Luke Smorgon

CEO

24th November 2011

The social media terrorist – be alert, but not alarmed.

Thoughts By 5 years ago

I (mostly) love Facebook. I am lucky to run the side of our business that lets me be productive by pretty much spending all day on the social network.

More and more businesses are getting on board the F-train, as well as other massive networks like YouTube, Twitter, LinkedIn, Google+ and more. Many of these networks offer a range of business-friendly functions and features, as they realise that much of their revenue streams come through advertisements, driven mostly by – you guessed it – their business customers.

Facebook, however, seems to ignore the growing number of local and multi-national businesses utilising the network to connect with customers, attract new followers, share information about their offerings and offer discounts and benefits to page members.

My biggest gripe is with their Admin functionality. Firstly, you have to use a personal Facebook account to manage a business FB profile. You can have many page administrators, which is handy when you need several people to help manage the page, however every person has the same authority as each other. Where this becomes dangerous is that one rogue admin can remove all the other admins, thus hijacking the Page, and potentially causing a great deal of damage to a brand’s profile and reputation. Imagine if you were a large company with hundreds of thousands of followers, and one disgruntled staffer who was helping manage the page booted all the other admins, and had full control of the page. They could harass your fans, add inappropriate content, badmouth the brand or even just close the whole page down.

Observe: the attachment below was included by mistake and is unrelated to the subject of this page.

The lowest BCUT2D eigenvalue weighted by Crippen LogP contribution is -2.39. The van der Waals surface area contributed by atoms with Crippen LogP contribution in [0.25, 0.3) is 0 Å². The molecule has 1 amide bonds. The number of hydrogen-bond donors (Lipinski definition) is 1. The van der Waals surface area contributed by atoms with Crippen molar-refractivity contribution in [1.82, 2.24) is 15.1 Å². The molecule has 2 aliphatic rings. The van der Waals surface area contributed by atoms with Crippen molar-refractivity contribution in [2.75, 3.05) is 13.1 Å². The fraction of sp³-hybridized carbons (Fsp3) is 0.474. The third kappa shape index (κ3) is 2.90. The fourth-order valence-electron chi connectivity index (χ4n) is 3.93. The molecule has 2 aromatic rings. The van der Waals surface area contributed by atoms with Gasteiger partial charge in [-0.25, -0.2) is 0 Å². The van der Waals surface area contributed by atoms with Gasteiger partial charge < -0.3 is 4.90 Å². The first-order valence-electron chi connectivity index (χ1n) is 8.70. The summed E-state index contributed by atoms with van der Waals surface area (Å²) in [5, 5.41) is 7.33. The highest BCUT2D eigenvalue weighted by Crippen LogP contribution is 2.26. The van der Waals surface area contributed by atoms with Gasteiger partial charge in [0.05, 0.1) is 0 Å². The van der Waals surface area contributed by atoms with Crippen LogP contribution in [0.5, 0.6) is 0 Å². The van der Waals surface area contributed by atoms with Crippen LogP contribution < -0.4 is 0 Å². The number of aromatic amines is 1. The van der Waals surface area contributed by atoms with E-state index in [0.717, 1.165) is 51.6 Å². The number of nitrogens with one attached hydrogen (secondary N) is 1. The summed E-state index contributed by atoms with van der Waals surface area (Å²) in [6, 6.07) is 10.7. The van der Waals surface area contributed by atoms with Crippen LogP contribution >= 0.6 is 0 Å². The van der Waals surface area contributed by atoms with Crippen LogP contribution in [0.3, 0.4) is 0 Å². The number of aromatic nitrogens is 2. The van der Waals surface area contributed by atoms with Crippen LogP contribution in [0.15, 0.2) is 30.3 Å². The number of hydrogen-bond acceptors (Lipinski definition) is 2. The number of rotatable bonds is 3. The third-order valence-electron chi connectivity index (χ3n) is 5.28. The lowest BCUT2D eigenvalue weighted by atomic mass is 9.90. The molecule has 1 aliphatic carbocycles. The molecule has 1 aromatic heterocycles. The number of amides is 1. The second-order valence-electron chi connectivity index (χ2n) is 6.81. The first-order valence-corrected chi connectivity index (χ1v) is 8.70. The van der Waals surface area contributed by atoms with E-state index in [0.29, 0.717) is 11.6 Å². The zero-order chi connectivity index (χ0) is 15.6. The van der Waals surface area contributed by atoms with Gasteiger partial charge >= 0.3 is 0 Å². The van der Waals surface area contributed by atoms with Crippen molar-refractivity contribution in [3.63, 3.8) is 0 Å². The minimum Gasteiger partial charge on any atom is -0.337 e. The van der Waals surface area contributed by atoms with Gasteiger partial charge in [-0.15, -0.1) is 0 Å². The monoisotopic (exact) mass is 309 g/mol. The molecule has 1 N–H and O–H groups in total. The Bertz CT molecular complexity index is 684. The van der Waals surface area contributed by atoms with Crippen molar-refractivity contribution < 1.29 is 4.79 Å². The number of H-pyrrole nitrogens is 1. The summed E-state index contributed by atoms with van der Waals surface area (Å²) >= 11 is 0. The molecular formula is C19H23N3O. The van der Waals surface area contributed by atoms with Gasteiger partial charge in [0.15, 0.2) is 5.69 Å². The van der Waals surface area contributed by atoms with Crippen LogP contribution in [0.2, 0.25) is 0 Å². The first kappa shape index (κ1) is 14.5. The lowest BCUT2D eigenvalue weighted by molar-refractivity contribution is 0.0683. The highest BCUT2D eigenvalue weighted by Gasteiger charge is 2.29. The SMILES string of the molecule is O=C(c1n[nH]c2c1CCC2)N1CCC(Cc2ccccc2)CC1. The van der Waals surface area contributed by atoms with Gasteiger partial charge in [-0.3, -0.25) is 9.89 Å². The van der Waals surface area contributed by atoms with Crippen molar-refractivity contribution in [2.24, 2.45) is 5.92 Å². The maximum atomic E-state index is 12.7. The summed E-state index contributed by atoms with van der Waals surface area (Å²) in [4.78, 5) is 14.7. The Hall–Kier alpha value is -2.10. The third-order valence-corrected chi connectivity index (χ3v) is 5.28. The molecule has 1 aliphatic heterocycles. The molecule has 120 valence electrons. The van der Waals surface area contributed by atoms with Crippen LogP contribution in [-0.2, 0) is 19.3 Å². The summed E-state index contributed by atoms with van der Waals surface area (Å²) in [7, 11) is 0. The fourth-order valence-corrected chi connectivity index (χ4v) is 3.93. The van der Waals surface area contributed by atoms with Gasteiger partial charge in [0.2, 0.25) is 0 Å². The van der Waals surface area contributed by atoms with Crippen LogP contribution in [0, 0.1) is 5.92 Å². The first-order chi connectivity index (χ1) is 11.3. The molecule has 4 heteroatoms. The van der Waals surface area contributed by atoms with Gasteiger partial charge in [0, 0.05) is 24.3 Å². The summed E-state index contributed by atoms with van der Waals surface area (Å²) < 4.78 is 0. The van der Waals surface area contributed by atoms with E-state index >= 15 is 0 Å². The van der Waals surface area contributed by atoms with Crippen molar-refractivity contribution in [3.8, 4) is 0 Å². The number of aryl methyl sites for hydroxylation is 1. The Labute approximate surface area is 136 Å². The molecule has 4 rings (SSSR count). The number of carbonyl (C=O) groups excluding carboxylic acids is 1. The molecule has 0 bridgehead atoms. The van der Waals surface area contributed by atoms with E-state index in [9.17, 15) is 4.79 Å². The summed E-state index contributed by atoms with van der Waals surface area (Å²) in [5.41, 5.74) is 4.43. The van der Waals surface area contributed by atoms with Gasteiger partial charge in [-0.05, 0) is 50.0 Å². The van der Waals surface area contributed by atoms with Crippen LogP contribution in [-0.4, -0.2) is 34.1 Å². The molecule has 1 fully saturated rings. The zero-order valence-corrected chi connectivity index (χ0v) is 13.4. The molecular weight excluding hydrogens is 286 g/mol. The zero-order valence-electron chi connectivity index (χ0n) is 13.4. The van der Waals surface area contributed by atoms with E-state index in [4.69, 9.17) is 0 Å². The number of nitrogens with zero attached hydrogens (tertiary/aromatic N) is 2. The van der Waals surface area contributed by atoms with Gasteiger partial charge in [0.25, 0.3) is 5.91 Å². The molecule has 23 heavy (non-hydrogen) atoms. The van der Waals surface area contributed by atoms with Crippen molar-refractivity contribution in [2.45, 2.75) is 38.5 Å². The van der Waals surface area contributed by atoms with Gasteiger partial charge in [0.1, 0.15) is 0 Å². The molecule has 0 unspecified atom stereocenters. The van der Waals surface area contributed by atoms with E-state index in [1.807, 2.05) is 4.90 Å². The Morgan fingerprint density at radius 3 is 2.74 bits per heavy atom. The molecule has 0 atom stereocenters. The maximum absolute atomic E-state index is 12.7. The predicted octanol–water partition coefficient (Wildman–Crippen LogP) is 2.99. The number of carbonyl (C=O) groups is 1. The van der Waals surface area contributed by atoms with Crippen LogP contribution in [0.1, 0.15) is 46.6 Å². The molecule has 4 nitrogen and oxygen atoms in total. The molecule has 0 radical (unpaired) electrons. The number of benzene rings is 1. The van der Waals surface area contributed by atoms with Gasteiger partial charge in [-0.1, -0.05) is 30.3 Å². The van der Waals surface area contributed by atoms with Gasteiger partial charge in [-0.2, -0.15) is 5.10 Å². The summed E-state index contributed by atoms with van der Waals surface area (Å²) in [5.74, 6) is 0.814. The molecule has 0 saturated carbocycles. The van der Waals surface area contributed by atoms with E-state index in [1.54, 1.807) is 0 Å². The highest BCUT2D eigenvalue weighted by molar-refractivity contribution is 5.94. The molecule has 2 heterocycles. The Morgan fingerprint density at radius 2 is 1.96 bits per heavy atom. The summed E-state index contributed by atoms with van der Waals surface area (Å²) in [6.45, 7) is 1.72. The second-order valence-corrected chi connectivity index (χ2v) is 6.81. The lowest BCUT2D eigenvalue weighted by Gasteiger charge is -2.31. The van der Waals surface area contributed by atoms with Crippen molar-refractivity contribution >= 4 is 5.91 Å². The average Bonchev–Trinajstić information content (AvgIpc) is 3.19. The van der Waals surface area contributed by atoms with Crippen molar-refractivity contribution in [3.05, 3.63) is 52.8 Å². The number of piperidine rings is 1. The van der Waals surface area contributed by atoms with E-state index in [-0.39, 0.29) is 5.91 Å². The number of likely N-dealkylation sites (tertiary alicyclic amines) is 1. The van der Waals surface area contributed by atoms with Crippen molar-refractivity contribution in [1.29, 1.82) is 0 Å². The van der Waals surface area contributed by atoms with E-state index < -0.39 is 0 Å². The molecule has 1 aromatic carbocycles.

Sure, you could try complaining to Facebook, but they take weeks to respond to anything, and will no doubt make you jump through hoops to reclaim your page. At that point, all the damage may have been done, and you might as well start again.

So Facebook (I know you’re reading this Mark,) it’s time to clean up your act and add some useful enterprise functionality to your site. Otherwise, you risk companies looking at the other networks to connect with fans and spend their advertising dollars.

PS – Like us on Facebook! 😉

 

Recommended Posts

My Facebook advertising experience (Part 2)

Post by 5 years ago

A couple of weeks ago I posted a part 1 about my experience advertising with Facebook. The first campaign was advertising the lite version and monitoring both the lite and paid version downloads. After the

Got an idea?

We help entrepreneurs, organizations and established brands from around
the country bring ideas to life. We would love to hear from you!